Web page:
appliance manufacturers commented about the effect of the EFOIA 13

amendments on the Commission's regulations interpreting section 6(b) of the CPSA. The Reporters Committee objected to certain of

the provisions for expedited processing in section 1015.5(f). The Reporters Committee also objected to the absence of a discussion in the regulations of access to electronic records. . I requlations A. EFOIAssion
Is . section 6

Section 1015.2(c) states:

"The [Commission] will maintain

an 'electronic reading room' on the World-Wide Web for those records which are required by 5 U.S.C. 552(a)(2) to be available bY 'computer telecommunications."f The preamble to the proposed

rule explained that, pursuant to 5 U.S.C. 552(a) (2)(D), those records would include records that the Commission releases under FOIA and become, or are likely to become, the subject of subsequent FOIA requests. 62 FR at 24,615. Neither the

regulation nor the preamble further explained what relcords the Commission would make available on the Web. AHAM and GAMA urged that the new regulations include a provision specifically addressing the effect of the EFOIA electronic reading room requirement on documents that are subject to review under section 6(b) of the CPSA. 15 U.S.C. 2055(b). As

stated above, section 6(b) provides manufacturers the opportunity to comment on the disclosure of documents that identify them. AHAM and GAMA noted that pursuant to 16 CFR 1101.31(d), the Commission provides manufacturers the opportunity to request renotification each time the Commission receives a FOIA request for the documents. AHAM and GAMA asked that the regulations 14

.

state that those documents for which manufacturers request renotification will not be placed in the electronic reading room. The Commission does not currently intend to place in either the traditional or electronic reading rooms records that are described in 5 U.S.C. 552(a)(2)(D), if the identified manufacturer has requested renotification. We do intend to make

available in the reading rooms a list of those files that would be in the reading rooms pursuant to 5 U.S.C. 552(a)(2)(D), but for the manufacturer's request for renotification. We do not, however, agree that the regulation should be changed in the final rule to make this policy explicit.
1015.2(c)

Section

simply states that the Commission will comply with the It does not -- and

electronic reading room provision of EFOIA.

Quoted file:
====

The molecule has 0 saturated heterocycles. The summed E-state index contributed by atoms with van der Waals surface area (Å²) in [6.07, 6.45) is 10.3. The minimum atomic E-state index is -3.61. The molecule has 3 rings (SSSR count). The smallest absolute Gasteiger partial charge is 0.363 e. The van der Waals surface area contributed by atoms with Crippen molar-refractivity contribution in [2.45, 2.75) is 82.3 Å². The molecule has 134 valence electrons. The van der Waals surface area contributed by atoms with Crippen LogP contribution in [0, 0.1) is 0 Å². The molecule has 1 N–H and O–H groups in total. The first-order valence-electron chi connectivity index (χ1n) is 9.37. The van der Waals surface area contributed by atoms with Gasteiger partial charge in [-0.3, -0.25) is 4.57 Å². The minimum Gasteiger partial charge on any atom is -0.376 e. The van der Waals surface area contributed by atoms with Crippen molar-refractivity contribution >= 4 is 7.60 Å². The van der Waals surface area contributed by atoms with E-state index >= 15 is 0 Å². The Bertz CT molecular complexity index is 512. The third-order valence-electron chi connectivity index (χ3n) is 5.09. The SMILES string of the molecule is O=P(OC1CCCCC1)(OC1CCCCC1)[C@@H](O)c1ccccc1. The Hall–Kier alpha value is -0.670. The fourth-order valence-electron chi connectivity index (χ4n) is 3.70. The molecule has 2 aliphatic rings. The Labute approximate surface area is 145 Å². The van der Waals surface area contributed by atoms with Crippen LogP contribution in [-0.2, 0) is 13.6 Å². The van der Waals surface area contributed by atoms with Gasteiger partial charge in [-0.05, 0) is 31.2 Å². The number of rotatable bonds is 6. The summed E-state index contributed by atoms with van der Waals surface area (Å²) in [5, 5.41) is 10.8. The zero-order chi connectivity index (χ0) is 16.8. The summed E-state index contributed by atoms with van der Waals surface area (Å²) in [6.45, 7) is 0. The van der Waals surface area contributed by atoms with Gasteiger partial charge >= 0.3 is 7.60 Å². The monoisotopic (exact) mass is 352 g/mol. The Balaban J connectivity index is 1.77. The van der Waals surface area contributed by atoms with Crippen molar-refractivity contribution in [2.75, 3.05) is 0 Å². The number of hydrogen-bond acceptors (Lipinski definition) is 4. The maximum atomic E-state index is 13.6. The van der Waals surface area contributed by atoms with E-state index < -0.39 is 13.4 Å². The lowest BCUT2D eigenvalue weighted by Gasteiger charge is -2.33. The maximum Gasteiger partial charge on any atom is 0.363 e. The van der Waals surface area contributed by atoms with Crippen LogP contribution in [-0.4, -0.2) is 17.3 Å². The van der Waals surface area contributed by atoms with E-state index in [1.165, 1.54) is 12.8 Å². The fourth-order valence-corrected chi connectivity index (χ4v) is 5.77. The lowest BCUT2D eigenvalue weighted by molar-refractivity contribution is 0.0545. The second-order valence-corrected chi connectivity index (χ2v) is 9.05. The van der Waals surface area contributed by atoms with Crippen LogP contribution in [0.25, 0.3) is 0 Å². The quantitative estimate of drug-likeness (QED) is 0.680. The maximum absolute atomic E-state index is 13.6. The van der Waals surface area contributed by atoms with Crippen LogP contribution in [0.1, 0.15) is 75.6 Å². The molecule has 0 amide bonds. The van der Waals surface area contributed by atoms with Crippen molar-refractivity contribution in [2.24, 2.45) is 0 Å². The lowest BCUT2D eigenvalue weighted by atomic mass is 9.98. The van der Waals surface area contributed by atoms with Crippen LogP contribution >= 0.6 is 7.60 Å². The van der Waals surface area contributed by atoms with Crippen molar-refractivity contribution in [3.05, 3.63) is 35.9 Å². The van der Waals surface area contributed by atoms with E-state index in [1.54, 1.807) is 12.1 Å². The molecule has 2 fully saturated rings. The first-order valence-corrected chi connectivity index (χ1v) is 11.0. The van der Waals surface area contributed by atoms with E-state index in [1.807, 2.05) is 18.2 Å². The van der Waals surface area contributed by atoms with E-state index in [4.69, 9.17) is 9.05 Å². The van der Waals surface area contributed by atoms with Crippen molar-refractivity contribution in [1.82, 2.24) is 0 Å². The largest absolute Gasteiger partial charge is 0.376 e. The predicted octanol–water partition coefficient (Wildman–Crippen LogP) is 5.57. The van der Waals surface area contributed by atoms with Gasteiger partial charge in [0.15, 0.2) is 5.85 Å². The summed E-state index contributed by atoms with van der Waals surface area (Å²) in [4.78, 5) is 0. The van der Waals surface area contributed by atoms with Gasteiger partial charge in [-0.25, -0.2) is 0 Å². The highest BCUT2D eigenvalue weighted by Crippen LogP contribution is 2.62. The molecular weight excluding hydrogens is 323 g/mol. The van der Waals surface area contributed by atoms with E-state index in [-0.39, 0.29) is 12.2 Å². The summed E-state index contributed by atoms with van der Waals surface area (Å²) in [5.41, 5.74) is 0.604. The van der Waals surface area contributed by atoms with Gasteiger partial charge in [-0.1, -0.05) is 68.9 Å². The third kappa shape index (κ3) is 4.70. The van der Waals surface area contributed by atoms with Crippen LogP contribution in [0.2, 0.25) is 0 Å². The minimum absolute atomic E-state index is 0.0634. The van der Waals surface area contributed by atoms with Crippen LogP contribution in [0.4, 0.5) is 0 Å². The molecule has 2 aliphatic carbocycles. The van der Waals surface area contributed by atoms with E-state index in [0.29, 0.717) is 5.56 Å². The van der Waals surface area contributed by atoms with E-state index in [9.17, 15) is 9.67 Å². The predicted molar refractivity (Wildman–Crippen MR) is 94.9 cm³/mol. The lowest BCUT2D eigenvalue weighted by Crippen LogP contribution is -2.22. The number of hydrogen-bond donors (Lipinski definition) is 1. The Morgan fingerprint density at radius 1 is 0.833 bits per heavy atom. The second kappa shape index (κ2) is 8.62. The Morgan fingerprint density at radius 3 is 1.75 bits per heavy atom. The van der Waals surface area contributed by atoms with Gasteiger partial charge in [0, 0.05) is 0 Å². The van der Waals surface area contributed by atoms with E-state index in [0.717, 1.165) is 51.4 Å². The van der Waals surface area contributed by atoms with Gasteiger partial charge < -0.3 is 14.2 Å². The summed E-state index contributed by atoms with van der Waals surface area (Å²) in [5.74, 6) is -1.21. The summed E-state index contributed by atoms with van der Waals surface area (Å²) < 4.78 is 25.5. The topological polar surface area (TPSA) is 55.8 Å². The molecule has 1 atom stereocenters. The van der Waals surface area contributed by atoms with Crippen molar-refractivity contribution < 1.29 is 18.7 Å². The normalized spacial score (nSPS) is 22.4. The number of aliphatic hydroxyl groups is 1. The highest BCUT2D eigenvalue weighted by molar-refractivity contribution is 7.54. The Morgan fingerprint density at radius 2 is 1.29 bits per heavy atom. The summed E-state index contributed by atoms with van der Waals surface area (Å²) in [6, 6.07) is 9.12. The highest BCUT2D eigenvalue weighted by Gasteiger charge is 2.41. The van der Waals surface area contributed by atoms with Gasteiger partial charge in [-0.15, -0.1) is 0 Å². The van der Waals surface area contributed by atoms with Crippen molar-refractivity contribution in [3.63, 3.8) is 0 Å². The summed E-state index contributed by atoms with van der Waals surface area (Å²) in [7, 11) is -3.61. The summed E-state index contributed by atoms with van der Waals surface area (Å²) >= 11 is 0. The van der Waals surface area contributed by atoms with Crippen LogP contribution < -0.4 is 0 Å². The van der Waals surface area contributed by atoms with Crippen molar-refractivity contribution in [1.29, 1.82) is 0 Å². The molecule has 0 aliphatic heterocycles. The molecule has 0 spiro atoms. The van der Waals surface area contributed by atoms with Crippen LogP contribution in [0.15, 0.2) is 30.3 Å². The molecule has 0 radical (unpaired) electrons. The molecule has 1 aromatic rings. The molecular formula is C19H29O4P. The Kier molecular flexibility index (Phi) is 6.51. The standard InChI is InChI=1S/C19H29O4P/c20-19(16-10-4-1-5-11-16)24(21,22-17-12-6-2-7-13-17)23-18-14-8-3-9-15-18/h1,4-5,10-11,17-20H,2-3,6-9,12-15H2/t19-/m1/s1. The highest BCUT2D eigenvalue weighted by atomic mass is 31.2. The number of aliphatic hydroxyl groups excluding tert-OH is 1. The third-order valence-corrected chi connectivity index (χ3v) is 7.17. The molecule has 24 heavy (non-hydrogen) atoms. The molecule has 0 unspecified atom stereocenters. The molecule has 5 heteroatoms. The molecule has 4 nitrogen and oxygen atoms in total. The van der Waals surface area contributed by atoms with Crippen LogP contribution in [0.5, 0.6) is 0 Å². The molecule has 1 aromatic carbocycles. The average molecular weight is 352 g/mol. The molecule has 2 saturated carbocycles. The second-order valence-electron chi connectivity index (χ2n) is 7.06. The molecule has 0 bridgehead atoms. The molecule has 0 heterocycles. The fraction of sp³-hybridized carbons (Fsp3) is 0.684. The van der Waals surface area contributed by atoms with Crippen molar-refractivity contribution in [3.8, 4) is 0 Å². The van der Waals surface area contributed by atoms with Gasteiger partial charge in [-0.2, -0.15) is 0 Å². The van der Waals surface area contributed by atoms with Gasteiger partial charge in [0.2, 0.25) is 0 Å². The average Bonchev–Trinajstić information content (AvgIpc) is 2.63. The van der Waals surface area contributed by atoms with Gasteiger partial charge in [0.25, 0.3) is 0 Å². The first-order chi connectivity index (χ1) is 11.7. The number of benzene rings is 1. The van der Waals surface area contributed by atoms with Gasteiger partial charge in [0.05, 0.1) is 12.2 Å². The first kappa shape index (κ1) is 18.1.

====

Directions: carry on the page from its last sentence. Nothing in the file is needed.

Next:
we believe need not -- interpret the application of EFOIA to specific Commission records. B. mpedited processing As explained above, EFOIA requires agencies to promulgate regulations providing for the expedited processing of requests when the requester demonstrates a Vompelling need" for the information.
5

U.S.C. 552(a) (6)(E).

Vompelling need" is (1) where

defined to include two categories of requests:

information is necessary to prevent an ffimminent threat;" and (2) where the requester shows an "urgency to inform the publiP about the information.
5

U.S.C. 552(a)(6)(E)(v).

Section 1015.5(f) sets forth the criteria and process for expedited processing. It repeats, without interpretation, the
15

requirements of 5 U.S.C. 552(a)(6)(E).

The preamble to the

proposed rule elaborated upon the definition of "compelling need" with respect to the "urgency to inform" prong. 62 FR at 24,616.

The Reporters Committee objected to certain of these statements and to the certification requirement of 16 CFR 1015.5(f)(2). As explained below, we decline to modify the regulation in response to these comments. 1. Expedited processing and "compelling need"

The Reporters Committee argues that the statement in the preamble to the proposed rule that expedited processing will be granted only in "truly extraordinary circumstances" is too restrictive. 62 FR at 24,616. We do not believe that this

statement mischaracterized Congress' intent that expedited review be "narrowly applied." H.R. Rep. 795, 104th Cong., 2d Sess. 26 (1996). However, we have modified the preamble and do not now The Commission

employ the phrase to which objection was made.

will grant expedited review to all requests that meet the strict statutory requirements for "compelling need." 2. The "urgency to inform" criteria

The Reporters Committee objects to the preamble descriptions of the showing necessary to support each of the three criterion necessary to meet the "urgency to inform" prong of the "compelling need" definition: a. 'Primarily engaged in disseminating information"

The preamble noted that the first "urgency to inform" criterion -- that the requester is "primarily engaged in 16

disseminating information" -- requires a showing that the requester's principal occupation is disseminating information to the public. 62 FR at 24,616. The Reporters Committee argues

that this provision requires only that the requester be primarily engaged in disseminating the information responsive to the particular request, not that the requester be so engaged generally. We do not believe that this is a reasonable interpretation of the statute, as elaborated by the legislative history quoted in the preamble. Although the Commission does not intend, as the